Synopses & Reviews
Post-World War II Oregon was a place of optimism and growth, a spectacular natural region from ocean to high desert that seemingly provided opportunity in abundance. With the passing of time, however, Oregon's citizens -- rural and urban -- would find themselves entangled in issues that they had little experience in resolving. The same trees that provided income to timber corporations, small mill owners, loggers, and many small towns in Oregon, also provided a dramatic landscape and a home to creatures at risk. The rivers whose harnessing created power for industries that helped sustain Oregon's growth -- and were dumping grounds for municipal and industrial wastes -- also provided passageways to spawning grounds for fish, domestic water sources, and recreational space for everyday Oregonians.
The story of Oregon's accommodation to these divergent interests is a divisive story between those interested in economic growth and perceived stability and citizens concerned with exercising good stewardship towards the state's natural resources and preserving the state's livability. In his second volume of Oregon's environmental history, William Robbins addresses efforts by individuals and groups within and outside the state to resolve these conflicts. Among the people who have had roles in this process, journalists and politicians Richard Neuberger and Tom McCall left substantial legacies and demonstrated the ambiguities inherent in the issues they confronted.
William G. Robbins is Emeritus Distinguished Professor of History, Oregon State University. He is the author of Landscapes of Promise: The Oregon Story, 1800-1940, and Hard Times in Paradise: Coos Bay, Oregon, 1850-1986.
"This excellent book and its earlier companion volume define a new and important approach to America's environmental history - from a state rather than a national perspective. It is broadly conceived, well researched, engagingly told and filled with a passion for place that the reader cannot help but share." - Donald Worcester, University of Kansas
"Landscapes of Conflict offers a comprehensive study of the complex political and environmental policies affecting Northwest water, forest and agricultural policies from 1941 to the present . Robbins' in-depth analyses are sound, his insights keen, his research impeccable." - Craig Lesley, author of Winterkill and The Sky Fisherman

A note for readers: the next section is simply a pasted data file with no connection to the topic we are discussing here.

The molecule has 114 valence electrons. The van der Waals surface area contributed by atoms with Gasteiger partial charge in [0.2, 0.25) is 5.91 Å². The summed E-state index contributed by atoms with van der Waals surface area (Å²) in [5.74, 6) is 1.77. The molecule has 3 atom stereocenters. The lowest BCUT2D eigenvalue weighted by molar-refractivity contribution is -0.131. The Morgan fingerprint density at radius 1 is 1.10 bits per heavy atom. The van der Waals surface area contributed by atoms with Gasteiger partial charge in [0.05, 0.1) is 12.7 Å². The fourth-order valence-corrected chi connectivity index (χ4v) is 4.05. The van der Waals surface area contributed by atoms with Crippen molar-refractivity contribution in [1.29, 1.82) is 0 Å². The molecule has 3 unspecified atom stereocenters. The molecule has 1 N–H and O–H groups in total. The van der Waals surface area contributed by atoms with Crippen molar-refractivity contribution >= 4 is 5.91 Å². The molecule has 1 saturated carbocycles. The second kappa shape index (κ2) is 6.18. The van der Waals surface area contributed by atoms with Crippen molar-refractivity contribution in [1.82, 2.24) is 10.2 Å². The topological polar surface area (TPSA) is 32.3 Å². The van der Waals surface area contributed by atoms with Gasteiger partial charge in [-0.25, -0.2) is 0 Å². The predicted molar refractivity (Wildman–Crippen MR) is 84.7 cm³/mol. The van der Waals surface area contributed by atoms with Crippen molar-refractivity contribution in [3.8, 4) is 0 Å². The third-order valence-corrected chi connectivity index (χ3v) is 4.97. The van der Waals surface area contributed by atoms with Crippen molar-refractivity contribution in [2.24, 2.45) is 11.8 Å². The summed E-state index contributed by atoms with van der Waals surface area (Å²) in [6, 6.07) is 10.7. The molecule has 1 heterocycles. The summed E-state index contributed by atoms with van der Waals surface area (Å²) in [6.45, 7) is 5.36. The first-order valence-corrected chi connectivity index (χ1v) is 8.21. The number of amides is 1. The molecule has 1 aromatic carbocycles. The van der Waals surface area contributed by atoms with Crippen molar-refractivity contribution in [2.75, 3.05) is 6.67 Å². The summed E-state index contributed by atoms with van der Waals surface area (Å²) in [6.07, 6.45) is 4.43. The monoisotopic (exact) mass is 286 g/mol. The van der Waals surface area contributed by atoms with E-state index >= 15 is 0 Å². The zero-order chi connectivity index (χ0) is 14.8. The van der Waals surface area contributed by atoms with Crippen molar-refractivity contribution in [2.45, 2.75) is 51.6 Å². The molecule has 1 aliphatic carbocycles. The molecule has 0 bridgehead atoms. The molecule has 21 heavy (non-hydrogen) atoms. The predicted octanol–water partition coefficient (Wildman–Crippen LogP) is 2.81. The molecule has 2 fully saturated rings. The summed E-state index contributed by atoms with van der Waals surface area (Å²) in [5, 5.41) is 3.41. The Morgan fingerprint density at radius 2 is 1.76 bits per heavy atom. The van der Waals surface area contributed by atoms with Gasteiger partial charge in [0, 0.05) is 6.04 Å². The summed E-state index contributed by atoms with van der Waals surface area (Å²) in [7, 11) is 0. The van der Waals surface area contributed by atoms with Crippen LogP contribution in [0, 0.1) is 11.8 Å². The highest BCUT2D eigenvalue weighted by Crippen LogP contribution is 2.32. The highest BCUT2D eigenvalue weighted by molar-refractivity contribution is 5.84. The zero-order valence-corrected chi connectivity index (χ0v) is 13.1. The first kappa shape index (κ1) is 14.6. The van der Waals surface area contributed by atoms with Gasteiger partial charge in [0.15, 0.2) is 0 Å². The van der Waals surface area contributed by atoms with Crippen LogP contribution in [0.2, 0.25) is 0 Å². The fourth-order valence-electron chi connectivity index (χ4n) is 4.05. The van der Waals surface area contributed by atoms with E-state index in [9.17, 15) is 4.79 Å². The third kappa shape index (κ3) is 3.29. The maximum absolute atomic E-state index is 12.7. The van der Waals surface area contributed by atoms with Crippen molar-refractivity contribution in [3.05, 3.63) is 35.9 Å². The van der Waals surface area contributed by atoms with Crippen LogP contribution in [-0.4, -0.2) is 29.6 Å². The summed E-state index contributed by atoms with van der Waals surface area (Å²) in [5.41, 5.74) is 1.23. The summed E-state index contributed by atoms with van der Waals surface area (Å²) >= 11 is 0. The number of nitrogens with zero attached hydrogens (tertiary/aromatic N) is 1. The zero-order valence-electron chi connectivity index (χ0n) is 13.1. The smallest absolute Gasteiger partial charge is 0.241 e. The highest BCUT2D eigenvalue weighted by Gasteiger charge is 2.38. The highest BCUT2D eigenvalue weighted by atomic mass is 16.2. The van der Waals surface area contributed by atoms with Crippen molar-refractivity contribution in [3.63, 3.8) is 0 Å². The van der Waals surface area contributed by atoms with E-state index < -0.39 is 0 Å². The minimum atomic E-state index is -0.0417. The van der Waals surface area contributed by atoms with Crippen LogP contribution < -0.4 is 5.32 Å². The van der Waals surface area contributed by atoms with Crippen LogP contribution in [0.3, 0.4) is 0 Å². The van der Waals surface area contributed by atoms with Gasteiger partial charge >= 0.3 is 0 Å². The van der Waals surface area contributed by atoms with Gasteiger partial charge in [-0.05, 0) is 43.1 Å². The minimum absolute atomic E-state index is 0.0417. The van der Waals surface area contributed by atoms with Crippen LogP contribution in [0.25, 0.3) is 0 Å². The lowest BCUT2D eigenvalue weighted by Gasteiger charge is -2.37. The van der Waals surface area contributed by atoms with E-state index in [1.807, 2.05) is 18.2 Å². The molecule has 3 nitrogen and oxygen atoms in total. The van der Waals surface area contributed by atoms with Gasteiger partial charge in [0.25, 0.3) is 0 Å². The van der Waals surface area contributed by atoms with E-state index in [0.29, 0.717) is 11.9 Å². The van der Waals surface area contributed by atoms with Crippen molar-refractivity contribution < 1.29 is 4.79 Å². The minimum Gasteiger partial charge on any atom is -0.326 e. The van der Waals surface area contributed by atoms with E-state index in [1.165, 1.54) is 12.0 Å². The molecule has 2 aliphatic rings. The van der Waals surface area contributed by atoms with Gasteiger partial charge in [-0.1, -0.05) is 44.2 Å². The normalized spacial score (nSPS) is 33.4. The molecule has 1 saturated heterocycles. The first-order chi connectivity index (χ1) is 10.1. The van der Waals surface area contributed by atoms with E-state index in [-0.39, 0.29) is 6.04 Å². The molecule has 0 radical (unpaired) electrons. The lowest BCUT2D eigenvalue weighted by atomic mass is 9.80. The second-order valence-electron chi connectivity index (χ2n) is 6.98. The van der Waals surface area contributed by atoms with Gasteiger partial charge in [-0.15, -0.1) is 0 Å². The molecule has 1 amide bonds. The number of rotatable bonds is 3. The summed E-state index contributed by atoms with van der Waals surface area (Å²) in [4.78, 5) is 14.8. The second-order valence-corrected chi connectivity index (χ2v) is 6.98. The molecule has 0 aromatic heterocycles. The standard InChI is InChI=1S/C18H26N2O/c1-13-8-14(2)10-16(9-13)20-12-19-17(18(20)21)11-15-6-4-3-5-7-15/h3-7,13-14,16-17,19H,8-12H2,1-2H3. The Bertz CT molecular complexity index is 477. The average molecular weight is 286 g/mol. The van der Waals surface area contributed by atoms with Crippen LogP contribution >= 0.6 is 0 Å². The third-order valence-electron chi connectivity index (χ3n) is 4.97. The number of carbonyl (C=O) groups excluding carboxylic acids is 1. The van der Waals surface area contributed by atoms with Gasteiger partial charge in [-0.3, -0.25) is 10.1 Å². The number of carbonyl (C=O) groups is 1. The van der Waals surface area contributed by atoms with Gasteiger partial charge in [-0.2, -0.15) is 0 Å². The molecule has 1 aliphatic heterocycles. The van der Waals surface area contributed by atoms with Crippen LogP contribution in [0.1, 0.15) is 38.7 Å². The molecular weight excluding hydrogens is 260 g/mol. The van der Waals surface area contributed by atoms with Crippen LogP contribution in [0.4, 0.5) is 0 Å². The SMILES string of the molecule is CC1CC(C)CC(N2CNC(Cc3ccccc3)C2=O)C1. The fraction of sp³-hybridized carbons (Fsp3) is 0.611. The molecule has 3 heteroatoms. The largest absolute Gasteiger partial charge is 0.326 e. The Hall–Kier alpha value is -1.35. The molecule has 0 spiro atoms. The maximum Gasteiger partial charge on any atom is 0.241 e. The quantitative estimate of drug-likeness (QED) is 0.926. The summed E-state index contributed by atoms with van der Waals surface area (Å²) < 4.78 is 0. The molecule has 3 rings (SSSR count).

"This overview of environmental change in Oregon since 1940 is a masterful work...one of the clearest and clear-eyed portraits of a modern state in the West that has been written." - William Lang, Portland State University
"Landscapes of Conflict is the second volume of what is unquestionably the finest environmental history anyone has yet written for a single state - and since Oregon has helped lead the nation in its response to environmental problems, while also exemplifying those problems within its own boundaries, Robbins's book will be of interest to readers far beyond the Pacific Northwest." - William Cronon, University of Wisconsin
William Robbins addresses efforts by individuals and groups within and outside the state to resolve inevitable conflicts between those most concerned for growth and perceived economic stability and those most concerned to preserve the quality of the state's natural resources and the environment in which its citizens live.
"This is, make no mistake about it, an important book. Oregon faces massive land-use and environmental issues, and this history of how we really got to where we are is relevant and predictive. Those who control how Oregon will go in the future need to read this book thoroughly. And that includes the people who have the most power...the voters." -Salem Statesman Journal
"There is much to admire in [this] book: careful scholarship, brisk writing, and an obvious love and respect for Oregon's history and people. And many fascinating stories...Historians and environmentalists will be elaborating his themes, working from the borders of his achievement, for some time to come." -The Oregonian
[Landscapes of Conflict] is impressive, a work valuable for its sweep, relevant to many current concerns, and important for the understanding it can provide even to those with interests focused on areas far distant from Oregon." -The Journal of American History
"Robbins brings a critical and moral clarity to his research and analysis that turns the specifics of one state's environmental conflicts into a synecdoche for broader struggles with modernity, capitalism, and ecological sustainability. " -H-Net
In his second volume of Oregon's environmental history, William Robbins addresses efforts by individuals and groups within and outside the state to resolve inevitable conflicts between those most concerned for growth and perceived economic stability and those most concerned to preserve the quality of the state's natural resources and the environment in which its citizens live.